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New mortgage rules

New mortgage rules

real-estate-3What that could mean to you

 

There are further more changes in store to cool down the soaring real estate prices. The Canadian government announced it will further tighten mortgage rules and close a tax loophole on home sales, seeking to rein in both foreign investors and indebted consumers.

While Finance Minister Bill Morneau said he believes the overall housing market is “sound,” the new measures would impact the foreign investors many have blamed for high housing prices as well as buyers and lenders.

They include a move to close a loophole in the tax laws that allows non-residents to buy homes in Canada, and then get a tax exemption to avoid paying capital gains when they sell the home by claiming it as a principal residence.

Starting now, “an individual who was not a resident in Canada in the year the individual acquired a residence will not be able to claim the exemption for that year,” Morneau said.

Canadians who were legitimate residents at both the time of purchase and time of sale will still be able to take advantage of the principal residence tax exemption, Ottawa says.

In addition to cracking down on tax leakage by foreign money, another change is that from now on, all insured mortgages must undergo a “stress test” that ensures a borrower’s ability to make their mortgage payments at a higher interest rate.

Effectively, that means borrowers will be tested against their ability to pay their mortgage if actual rates were as high as the big bank’s five-year posted mortgage rates, which the Bank of Canada says currently average 4.64 per cent.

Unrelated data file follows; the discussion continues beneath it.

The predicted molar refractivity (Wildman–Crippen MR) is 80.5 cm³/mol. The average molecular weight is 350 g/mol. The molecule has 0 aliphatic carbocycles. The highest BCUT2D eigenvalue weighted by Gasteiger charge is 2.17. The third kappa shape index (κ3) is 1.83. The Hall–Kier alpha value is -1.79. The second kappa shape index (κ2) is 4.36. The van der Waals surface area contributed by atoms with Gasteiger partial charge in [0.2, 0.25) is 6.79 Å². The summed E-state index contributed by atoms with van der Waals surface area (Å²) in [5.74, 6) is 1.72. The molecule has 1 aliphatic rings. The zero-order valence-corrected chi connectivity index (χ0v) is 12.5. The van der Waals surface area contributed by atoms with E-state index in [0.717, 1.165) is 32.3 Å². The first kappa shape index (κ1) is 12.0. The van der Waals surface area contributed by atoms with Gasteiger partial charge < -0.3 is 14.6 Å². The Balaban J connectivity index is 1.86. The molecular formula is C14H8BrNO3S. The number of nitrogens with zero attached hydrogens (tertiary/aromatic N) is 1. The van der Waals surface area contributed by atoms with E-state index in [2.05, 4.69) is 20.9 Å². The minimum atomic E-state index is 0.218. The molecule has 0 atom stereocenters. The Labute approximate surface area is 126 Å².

That requirement was already in place for many borrowers, including so-called “high-ratio” mortgages for people with small down payments, and borrowers who borrowed money on terms of less than five years.

But from now on, any insured mortgages will be tested against that higher bar. Anyone who already has a mortgage, or who has already applied for mortgage insurance, is exempt from the new rules, which will formally kick in on Oct. 17.

A CBC report quoted that according to interest rate-comparing website RateHub, a hypothetical borrower with $100,000 in annual income and $40,000 to put down on a house today could qualify for a house worth $665,435 with a mortgage at 2.17 per cent, which three lenders are currently offering, according to the site.

But under the new rules, that same buyer could only qualify to buy a home for $505,762, or 24 per cent less than before the rules kick in. The lender is still willing to offer that lower rate, but the borrower would no longer be allowed to get it under the stricter rules, because his or her finances would be tested as though the mortgage rate is more than twice as high as it is in reality.

Mayur Arora, realtor, feels first time home buyers would be most affected with these morgage rules. ” Effective October 17, each borrower has to qualify using the Rate set by Bank of Canada (currently 4.64%). This would mainly affect first time home buyers as their borrowing power will be reduced. These measure have obviously been taken to slow down the market. However, I believe that these measures are interrupting a free market enterprise and when playing around with the market as such, will lead to long term devastation. There is some 45 trades people involved in building a house and hundreds of thousands of people’s livelihoods are dependent on housing in one form or the other. The market should determine its own pace and pricing.”

He further says, “I personally am not in favour of this deliberate interference by the government as this will affect the entire economy. As compared to the whole world, our prices for a famous and popular international city destination, are still reasonable.”

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